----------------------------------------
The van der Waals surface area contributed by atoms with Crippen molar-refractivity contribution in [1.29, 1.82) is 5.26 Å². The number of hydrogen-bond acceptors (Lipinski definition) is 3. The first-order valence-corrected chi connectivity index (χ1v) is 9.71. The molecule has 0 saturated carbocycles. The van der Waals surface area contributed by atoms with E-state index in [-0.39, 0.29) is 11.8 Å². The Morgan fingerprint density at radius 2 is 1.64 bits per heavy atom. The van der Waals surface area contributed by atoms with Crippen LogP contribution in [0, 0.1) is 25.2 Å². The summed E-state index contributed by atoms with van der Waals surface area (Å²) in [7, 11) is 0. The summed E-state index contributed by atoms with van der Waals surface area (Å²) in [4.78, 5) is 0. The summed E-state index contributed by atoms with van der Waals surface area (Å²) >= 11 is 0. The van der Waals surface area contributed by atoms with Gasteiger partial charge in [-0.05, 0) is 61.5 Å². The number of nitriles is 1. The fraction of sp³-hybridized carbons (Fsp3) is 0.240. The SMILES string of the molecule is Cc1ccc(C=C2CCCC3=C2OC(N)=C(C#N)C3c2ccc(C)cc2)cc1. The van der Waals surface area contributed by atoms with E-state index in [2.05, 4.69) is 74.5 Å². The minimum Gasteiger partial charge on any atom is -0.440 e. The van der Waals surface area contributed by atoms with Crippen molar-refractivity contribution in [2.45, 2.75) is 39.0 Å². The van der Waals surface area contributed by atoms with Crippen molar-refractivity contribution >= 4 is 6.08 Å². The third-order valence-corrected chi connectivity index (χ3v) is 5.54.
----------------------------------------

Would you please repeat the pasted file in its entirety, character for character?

The van der Waals surface area contributed by atoms with Crippen molar-refractivity contribution in [1.29, 1.82) is 5.26 Å². The number of hydrogen-bond acceptors (Lipinski definition) is 3. The first-order valence-corrected chi connectivity index (χ1v) is 9.71. The molecule has 0 saturated carbocycles. The van der Waals surface area contributed by atoms with E-state index in [-0.39, 0.29) is 11.8 Å². The Morgan fingerprint density at radius 2 is 1.64 bits per heavy atom. The van der Waals surface area contributed by atoms with Crippen LogP contribution in [0, 0.1) is 25.2 Å². The summed E-state index contributed by atoms with van der Waals surface area (Å²) in [7, 11) is 0. The summed E-state index contributed by atoms with van der Waals surface area (Å²) in [4.78, 5) is 0. The summed E-state index contributed by atoms with van der Waals surface area (Å²) >= 11 is 0. The van der Waals surface area contributed by atoms with Gasteiger partial charge in [-0.05, 0) is 61.5 Å². The number of nitriles is 1. The fraction of sp³-hybridized carbons (Fsp3) is 0.240. The SMILES string of the molecule is Cc1ccc(C=C2CCCC3=C2OC(N)=C(C#N)C3c2ccc(C)cc2)cc1. The van der Waals surface area contributed by atoms with E-state index in [2.05, 4.69) is 74.5 Å². The minimum Gasteiger partial charge on any atom is -0.440 e. The van der Waals surface area contributed by atoms with Crippen molar-refractivity contribution in [2.45, 2.75) is 39.0 Å². The van der Waals surface area contributed by atoms with Crippen molar-refractivity contribution >= 4 is 6.08 Å². The third-order valence-corrected chi connectivity index (χ3v) is 5.54.